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An ultrasound treatment for essential and Parkinson’s tremors can now be used in Delaware

Quinn Kirkpatrick
Delaware Public Media

ChristianaCare is the first health care provider in the state to offer a certain-type of treatment for essential and Parkinson’s tremors.

The FDA-approved MR-guided focused ultrasound uses sound wave energy to remove areas of brain tissue that are the source of a tremor.

This treatment is turning out to be a better alternative for patients not responding well to traditional methods, and it’s also less invasive.

ChristianaCare’s Dr. Justin Martello says there’s one main difference between this ultrasound treatment and traditional methods.

"It being less invasive, so especially for older patients who maybe are not great surgical candidates for a number of reasons or they're on blood thinners or they just are diabetic or have other medical conditions where a more invasive procedure would not be good for their bodies this would be a much easier thing to go through," said Martello.

Martello helped to bring this type of treatment to ChristianaCare and Delaware.

He explains how it works.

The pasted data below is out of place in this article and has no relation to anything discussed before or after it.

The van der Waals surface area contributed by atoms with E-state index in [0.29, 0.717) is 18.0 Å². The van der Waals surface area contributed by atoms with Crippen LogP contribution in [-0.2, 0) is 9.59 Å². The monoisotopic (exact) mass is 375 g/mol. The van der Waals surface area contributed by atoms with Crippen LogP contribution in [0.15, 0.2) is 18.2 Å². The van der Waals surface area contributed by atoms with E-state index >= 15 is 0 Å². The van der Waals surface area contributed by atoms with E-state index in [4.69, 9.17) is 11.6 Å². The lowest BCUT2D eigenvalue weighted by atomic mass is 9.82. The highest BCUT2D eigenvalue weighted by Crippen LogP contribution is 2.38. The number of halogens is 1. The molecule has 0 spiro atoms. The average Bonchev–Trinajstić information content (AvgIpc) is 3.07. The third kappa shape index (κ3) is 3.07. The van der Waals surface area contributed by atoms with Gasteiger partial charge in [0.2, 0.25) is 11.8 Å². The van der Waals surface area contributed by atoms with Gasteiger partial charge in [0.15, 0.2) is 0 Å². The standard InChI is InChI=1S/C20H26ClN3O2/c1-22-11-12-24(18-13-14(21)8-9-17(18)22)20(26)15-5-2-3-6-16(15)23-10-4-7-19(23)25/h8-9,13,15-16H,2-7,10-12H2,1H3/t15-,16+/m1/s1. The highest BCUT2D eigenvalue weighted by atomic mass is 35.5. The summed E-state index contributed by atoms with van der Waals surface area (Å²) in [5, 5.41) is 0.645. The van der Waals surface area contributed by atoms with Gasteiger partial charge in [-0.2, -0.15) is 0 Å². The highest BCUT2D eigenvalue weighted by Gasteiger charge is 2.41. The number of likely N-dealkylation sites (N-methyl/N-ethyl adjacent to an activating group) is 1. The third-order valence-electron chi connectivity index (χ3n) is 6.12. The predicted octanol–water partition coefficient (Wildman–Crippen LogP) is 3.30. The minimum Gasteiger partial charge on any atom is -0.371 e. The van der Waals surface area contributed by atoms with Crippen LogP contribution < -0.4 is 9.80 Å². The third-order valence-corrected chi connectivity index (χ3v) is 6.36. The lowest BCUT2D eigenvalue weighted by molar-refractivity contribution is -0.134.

"You're in an MRI machine, and that's how we know what area of your brain to target because this tremor center is the same for everyone or at least the location of it is. What we can do is we can take a thousand ultrasound waves, and if they all intersect at one area it can essentially heat up that area of cells. And if we heat up the area of the cells enough we can actually cause them to essentially die and stop the tremors," said Martello.

The treatment is covered by Medicare and most insurance plans, and patients only need to be over 22 to be eligible.

Martello notes anyone interested after medicines either failed or they can’t tolerate them, can be referred to ChristianaCare for this treatment.

Joe brings over 20 years of experience in news and radio to Delaware Public Media and the All Things Considered host position. He joined DPM in November 2019 as a reporter and fill-in ATC host after six years as a reporter and anchor at commercial radio stations in New Castle and Sussex Counties.